Mixture in Chemistry: Definition & Examples

An error occurred trying to load this video.

Try refreshing the page, or contact customer support.

Coming up next: Primary Structure of Protein: Definition & Overview

You're on a roll. Keep up the good work!

Take Quiz Watch Next Lesson
Your next lesson will play in 10 seconds
  • 0:00 Definition of Mixture
  • 0:24 Examples of Mixtures
  • 2:10 Lesson Summary
Save Save Save

Want to watch this again later?

Log in or sign up to add this lesson to a Custom Course.

Log in or Sign up

Speed Speed Audio mode

Recommended Lessons and Courses for You

Lesson Transcript
Instructor: Derrick Arrington

Derrick has taught biology and chemistry at both the high school and college level. He has a master's degree in science education.

Very few of the chemicals and substances we encounter on a daily basis are in their pure form. Many of them are mixtures. In this lesson, you will learn about the types of mixtures recognized by scientists.

Definition of Mixture

Any substance that has a uniform and unchanging composition is considered to be pure. Examples of pure substances include elements. A mixture is a combination of two or more pure substances in which each pure substance retains its individual chemical properties. Mixtures can be composed of solids, liquids, or gases.

Examples of Mixtures

Mixtures can be defined in different ways and are classified as either heterogeneous or homogeneous. A heterogeneous mixture is a mixture that does not blend smoothly throughout and in which the individual substances remain distinct. If you have ever seen fresh-squeezed orange juice with the pulp floating in it, then you've seen a heterogeneous mixture. Since the pulp continues to float instead of mixing smoothly with the juice component, it makes it a heterogeneous mixture.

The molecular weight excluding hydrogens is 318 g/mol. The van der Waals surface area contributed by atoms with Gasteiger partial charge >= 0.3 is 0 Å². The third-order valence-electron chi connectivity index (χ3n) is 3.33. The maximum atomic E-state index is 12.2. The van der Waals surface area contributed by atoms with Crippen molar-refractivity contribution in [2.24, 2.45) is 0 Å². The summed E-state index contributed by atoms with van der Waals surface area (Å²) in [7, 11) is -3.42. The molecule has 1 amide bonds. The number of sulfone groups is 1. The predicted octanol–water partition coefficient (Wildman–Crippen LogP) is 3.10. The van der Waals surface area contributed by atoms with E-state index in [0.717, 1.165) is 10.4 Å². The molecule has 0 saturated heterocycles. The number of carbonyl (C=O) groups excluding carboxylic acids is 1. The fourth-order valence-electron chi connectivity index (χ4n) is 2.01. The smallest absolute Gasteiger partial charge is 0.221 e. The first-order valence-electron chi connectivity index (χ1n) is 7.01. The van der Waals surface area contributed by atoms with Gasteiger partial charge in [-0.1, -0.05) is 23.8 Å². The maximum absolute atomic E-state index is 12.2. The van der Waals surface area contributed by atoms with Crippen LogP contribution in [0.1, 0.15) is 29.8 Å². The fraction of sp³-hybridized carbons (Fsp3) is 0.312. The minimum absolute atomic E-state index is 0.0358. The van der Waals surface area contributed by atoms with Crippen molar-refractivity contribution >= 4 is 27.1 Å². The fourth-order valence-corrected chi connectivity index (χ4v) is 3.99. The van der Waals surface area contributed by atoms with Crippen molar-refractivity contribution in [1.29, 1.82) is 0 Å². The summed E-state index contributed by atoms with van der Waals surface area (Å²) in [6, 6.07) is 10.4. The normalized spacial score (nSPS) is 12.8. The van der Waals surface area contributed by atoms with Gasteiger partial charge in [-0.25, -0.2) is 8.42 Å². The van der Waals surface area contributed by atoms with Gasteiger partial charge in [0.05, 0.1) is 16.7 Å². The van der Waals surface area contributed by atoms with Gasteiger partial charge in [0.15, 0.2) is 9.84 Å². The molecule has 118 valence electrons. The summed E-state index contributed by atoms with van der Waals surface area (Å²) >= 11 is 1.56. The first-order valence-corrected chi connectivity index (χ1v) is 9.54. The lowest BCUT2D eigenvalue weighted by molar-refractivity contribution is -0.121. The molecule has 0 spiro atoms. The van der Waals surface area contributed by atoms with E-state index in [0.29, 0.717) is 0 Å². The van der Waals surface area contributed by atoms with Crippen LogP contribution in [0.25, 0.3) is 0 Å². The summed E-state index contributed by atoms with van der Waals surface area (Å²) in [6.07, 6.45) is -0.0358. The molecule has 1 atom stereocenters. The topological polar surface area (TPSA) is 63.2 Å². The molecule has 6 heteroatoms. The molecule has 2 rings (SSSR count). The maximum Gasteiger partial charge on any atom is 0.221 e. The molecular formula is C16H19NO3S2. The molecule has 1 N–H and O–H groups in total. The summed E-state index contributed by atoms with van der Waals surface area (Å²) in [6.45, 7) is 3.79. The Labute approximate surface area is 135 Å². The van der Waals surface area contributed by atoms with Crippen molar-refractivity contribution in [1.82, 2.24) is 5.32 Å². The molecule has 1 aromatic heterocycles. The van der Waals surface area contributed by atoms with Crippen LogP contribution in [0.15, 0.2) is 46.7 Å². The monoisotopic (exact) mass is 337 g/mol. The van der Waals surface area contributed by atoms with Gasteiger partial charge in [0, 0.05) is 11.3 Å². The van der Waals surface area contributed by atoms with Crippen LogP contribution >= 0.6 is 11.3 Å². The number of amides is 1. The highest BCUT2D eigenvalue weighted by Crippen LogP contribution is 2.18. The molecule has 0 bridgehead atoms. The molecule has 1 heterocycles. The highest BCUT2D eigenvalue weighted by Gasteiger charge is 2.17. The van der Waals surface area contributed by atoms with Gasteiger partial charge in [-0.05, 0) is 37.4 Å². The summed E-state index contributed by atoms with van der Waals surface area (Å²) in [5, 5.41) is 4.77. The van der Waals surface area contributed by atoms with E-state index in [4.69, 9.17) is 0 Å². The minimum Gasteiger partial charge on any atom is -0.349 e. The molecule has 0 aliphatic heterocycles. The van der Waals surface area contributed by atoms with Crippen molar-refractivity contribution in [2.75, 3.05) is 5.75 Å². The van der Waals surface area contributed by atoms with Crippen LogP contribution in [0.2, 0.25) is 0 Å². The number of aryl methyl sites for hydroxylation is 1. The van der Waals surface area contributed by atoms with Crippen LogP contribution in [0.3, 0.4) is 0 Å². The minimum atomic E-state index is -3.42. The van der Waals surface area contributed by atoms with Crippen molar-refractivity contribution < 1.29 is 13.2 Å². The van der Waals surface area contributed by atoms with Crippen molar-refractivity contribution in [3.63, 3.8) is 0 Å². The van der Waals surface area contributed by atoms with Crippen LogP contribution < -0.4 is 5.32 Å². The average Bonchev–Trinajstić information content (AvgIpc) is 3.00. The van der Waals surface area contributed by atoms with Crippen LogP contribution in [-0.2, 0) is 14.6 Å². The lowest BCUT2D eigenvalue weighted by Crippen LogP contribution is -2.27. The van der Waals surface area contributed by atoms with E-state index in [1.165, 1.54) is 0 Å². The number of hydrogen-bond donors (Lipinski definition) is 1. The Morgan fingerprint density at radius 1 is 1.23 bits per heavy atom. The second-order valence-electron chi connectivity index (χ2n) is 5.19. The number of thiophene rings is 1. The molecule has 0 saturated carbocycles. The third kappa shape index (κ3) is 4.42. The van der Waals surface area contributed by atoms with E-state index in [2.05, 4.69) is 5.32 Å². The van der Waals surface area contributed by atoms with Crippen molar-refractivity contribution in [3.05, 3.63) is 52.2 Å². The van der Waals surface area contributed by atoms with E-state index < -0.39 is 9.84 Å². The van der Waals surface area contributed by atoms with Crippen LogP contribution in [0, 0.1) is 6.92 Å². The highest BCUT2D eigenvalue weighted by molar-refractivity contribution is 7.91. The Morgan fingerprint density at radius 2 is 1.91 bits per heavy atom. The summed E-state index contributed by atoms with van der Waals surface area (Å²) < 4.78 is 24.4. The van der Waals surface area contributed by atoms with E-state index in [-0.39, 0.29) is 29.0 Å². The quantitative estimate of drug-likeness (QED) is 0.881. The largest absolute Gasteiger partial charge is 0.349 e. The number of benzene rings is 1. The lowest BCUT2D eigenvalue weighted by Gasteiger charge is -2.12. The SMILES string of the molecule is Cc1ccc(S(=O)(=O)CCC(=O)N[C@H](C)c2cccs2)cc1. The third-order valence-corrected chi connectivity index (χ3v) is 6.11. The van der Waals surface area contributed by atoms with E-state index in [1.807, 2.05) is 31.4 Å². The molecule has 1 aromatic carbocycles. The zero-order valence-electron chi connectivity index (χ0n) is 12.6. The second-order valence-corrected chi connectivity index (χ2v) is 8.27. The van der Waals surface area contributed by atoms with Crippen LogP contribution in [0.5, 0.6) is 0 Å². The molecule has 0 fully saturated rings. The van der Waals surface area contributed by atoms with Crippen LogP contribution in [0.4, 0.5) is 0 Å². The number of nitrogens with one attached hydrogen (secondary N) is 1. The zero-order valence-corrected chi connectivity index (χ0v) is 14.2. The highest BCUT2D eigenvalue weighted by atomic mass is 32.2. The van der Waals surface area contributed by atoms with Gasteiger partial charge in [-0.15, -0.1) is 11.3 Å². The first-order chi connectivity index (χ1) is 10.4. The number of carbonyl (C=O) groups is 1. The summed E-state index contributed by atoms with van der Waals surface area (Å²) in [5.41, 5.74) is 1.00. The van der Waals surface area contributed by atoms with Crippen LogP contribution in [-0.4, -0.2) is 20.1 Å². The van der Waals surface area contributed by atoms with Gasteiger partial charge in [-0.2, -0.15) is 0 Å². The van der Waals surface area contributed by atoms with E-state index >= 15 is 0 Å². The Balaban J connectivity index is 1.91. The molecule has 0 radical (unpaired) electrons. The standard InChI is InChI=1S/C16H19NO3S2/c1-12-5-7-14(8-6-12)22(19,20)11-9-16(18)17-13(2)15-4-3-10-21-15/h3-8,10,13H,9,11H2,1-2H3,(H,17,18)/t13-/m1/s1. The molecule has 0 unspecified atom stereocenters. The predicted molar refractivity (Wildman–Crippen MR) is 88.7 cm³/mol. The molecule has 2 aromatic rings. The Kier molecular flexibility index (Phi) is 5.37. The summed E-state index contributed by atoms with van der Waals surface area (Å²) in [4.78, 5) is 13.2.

Heterogeneous mixtures are classified as either suspensions or colloids. A suspension is a mixture that contains particles that settle out if left undisturbed. A classic example of a suspension is Italian salad dressing. If you've ever noticed it sitting on a shelf in the grocery store you will see the solid particles at the bottom of the bottle and the oil at the top. This is why you shake it before you use it. Since the particles settle down to the bottom, it makes Italian dressing a heterogeneous suspension.

A colloid is a heterogeneous mixture of intermediate-sized particles that do not settle out. A classic example of a colloid is milk. While milk looks like one pure liquid, it is actually butterfat suspended in water. The particles are relatively the same size and therefore do not settle out when left undisturbed. This makes milk a heterogeneous colloid.

To unlock this lesson you must be a Study.com Member.
Create your account

Register to view this lesson

Are you a student or a teacher?

Unlock Your Education

See for yourself why 30 million people use Study.com

Become a Study.com member and start learning now.
Become a Member  Back
What teachers are saying about Study.com
Try it risk-free for 30 days

Earning College Credit

Did you know… We have over 200 college courses that prepare you to earn credit by exam that is accepted by over 1,500 colleges and universities. You can test out of the first two years of college and save thousands off your degree. Anyone can earn credit-by-exam regardless of age or education level.

To learn more, visit our Earning Credit Page

Transferring credit to the school of your choice

Not sure what college you want to attend yet? Study.com has thousands of articles about every imaginable degree, area of study and career path that can help you find the school that's right for you.

Create an account to start this course today
Try it risk-free for 30 days!
Create an account